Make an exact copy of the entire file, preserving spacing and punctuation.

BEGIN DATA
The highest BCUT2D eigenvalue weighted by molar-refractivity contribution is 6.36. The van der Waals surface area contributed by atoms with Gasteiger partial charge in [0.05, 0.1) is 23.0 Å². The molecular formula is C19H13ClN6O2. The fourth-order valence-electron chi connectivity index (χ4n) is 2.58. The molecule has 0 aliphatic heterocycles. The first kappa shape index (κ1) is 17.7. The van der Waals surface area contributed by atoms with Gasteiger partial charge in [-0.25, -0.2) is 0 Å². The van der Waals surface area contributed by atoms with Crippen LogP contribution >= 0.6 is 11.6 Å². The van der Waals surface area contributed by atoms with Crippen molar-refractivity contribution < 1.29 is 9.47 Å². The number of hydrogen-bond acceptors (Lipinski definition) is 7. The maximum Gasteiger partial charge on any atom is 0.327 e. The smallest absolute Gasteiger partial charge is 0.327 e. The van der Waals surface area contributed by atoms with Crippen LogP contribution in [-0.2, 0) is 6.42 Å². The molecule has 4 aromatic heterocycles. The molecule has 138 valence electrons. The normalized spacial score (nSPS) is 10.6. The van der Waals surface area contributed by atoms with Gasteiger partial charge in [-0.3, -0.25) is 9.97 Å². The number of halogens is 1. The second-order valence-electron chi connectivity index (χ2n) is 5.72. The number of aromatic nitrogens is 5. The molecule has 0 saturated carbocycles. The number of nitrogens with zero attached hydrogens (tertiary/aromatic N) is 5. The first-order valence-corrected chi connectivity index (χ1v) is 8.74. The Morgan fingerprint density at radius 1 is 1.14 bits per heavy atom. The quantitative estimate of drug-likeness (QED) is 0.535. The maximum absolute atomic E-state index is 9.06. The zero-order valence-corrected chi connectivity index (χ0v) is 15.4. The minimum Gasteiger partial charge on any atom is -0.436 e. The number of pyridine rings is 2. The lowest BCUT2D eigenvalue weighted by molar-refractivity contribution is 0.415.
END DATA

The highest BCUT2D eigenvalue weighted by molar-refractivity contribution is 6.36. The van der Waals surface area contributed by atoms with Gasteiger partial charge in [0.05, 0.1) is 23.0 Å². The molecular formula is C19H13ClN6O2. The fourth-order valence-electron chi connectivity index (χ4n) is 2.58. The molecule has 0 aliphatic heterocycles. The first kappa shape index (κ1) is 17.7. The van der Waals surface area contributed by atoms with Gasteiger partial charge in [-0.25, -0.2) is 0 Å². The van der Waals surface area contributed by atoms with Crippen LogP contribution >= 0.6 is 11.6 Å². The van der Waals surface area contributed by atoms with Crippen molar-refractivity contribution < 1.29 is 9.47 Å². The number of hydrogen-bond acceptors (Lipinski definition) is 7. The maximum Gasteiger partial charge on any atom is 0.327 e. The smallest absolute Gasteiger partial charge is 0.327 e. The van der Waals surface area contributed by atoms with Crippen LogP contribution in [-0.2, 0) is 6.42 Å². The molecule has 4 aromatic heterocycles. The molecule has 138 valence electrons. The normalized spacial score (nSPS) is 10.6. The van der Waals surface area contributed by atoms with Gasteiger partial charge in [-0.3, -0.25) is 9.97 Å². The number of halogens is 1. The second-order valence-electron chi connectivity index (χ2n) is 5.72. The number of aromatic nitrogens is 5. The molecule has 0 saturated carbocycles. The number of nitrogens with zero attached hydrogens (tertiary/aromatic N) is 5. The first-order valence-corrected chi connectivity index (χ1v) is 8.74. The Morgan fingerprint density at radius 1 is 1.14 bits per heavy atom. The quantitative estimate of drug-likeness (QED) is 0.535. The maximum absolute atomic E-state index is 9.06. The zero-order valence-corrected chi connectivity index (χ0v) is 15.4. The minimum Gasteiger partial charge on any atom is -0.436 e. The number of pyridine rings is 2. The lowest BCUT2D eigenvalue weighted by molar-refractivity contribution is 0.415.